Localizations are an extremely important part of modern homotopy theory. Both the category of spaces an spectra have a plethora of interesting localizations: at a fixed prime, rational, with respect to a given homology theory, etc.

I started wondering if it's possible to create "toy models" of some kind where the collection of possible localizations is somehow under control in a nice way. This would seem very difficult to accomplish using model categories, since a major theme of the model category literature is that there are almost always lots of localizations around. It's possible one could do something with $\infty$-categories, since the notion of localization makes sense there as well, but for now I'll just stick to ordinary categories for simplicity. In fact, localizations are just special reflective subcategories, so let's just think about those.

So suppose I have a category $\mathcal C$. Can I always find a new category which has $\mathcal C$ as a (proper, so that this is nontrivial) reflective subcategory? Yes, though I'm not very happy with my solution. Let $\mathcal C_0$ be the set of objects of $\mathcal C$ regarded as a discrete category. The inclusion $\mathcal C_0 \rightarrow \mathcal C$ is a diagram in $\mathcal Cat$, and it's easy to see that the Grothendieck construction on this diagram has $\mathcal C$ as a reflective subcategory, albeit in a rather trivial way. Are there other (possibly better) examples?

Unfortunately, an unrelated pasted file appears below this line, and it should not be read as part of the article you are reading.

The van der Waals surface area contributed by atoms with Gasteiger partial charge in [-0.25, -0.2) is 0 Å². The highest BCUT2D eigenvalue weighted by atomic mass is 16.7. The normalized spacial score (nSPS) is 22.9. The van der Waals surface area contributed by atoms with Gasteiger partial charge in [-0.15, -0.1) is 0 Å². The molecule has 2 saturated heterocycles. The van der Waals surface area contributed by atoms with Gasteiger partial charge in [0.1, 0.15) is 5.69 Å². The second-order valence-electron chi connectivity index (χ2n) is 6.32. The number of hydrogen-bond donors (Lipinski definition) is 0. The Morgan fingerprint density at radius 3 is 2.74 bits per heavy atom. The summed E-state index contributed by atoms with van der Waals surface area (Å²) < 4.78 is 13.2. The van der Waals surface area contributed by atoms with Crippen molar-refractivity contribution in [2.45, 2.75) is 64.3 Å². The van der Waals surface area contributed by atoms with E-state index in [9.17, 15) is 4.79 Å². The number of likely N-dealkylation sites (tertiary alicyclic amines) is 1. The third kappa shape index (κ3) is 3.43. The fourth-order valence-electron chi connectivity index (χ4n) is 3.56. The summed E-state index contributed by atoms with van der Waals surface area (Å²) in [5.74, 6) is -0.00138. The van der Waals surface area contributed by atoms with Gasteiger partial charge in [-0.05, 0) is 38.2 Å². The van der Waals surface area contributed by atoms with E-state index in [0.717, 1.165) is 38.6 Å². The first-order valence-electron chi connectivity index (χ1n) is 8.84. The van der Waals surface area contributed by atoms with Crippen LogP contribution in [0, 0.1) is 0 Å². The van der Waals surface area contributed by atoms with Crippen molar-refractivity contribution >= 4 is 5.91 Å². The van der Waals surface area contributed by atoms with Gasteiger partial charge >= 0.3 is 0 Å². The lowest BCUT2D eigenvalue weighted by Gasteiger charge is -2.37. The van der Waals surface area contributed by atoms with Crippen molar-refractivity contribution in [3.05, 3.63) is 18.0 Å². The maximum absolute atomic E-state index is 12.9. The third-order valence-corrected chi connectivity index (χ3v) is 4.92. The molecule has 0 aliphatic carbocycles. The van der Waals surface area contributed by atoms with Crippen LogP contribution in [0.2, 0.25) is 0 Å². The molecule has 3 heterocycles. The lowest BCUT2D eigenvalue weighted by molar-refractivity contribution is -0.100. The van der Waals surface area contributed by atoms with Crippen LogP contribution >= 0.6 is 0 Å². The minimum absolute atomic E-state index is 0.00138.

Now what if I have a collection of categories $\mathcal C_i$ for $i \in \mathcal I$. Is it possible to build a new category which contains each of the $\mathcal C_i$ as a reflective subcategory?

In general are there constructions which affect the collection of reflective subcategories in predictable ways? For example, it's easy to see that in the disjoint union $\mathcal C \coprod \mathcal D$ of two categories, the collection of reflective subcategories is just the product of those of $\mathcal C$ and those of $\mathcal D$. The cartesian product $\mathcal C \times \mathcal D$ seems a bit harder to understand.

I'd be interested to hear about homotopy theoretic variants as well. It just seemed easier to me to think about categories first.